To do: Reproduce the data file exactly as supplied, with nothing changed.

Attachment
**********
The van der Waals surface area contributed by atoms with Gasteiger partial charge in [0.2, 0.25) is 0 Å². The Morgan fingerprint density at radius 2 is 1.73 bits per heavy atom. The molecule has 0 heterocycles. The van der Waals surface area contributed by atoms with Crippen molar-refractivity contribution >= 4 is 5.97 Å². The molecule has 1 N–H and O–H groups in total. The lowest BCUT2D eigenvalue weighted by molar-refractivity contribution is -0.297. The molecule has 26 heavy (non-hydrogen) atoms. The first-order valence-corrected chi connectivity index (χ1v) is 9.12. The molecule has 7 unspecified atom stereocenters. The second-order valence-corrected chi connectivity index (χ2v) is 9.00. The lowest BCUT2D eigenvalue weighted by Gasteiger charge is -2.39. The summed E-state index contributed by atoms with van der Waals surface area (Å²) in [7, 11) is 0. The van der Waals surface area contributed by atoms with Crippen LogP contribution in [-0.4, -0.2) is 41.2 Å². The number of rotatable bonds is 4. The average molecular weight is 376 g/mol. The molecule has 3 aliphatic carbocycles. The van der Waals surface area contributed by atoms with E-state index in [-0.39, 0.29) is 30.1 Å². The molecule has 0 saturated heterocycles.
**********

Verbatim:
The van der Waals surface area contributed by atoms with Gasteiger partial charge in [0.2, 0.25) is 0 Å². The Morgan fingerprint density at radius 2 is 1.73 bits per heavy atom. The molecule has 0 heterocycles. The van der Waals surface area contributed by atoms with Crippen molar-refractivity contribution >= 4 is 5.97 Å². The molecule has 1 N–H and O–H groups in total. The lowest BCUT2D eigenvalue weighted by molar-refractivity contribution is -0.297. The molecule has 26 heavy (non-hydrogen) atoms. The first-order valence-corrected chi connectivity index (χ1v) is 9.12. The molecule has 7 unspecified atom stereocenters. The second-order valence-corrected chi connectivity index (χ2v) is 9.00. The lowest BCUT2D eigenvalue weighted by Gasteiger charge is -2.39. The summed E-state index contributed by atoms with van der Waals surface area (Å²) in [7, 11) is 0. The van der Waals surface area contributed by atoms with Crippen LogP contribution in [-0.4, -0.2) is 41.2 Å². The number of rotatable bonds is 4. The average molecular weight is 376 g/mol. The molecule has 3 aliphatic carbocycles. The van der Waals surface area contributed by atoms with E-state index in [-0.39, 0.29) is 30.1 Å². The molecule has 0 saturated heterocycles.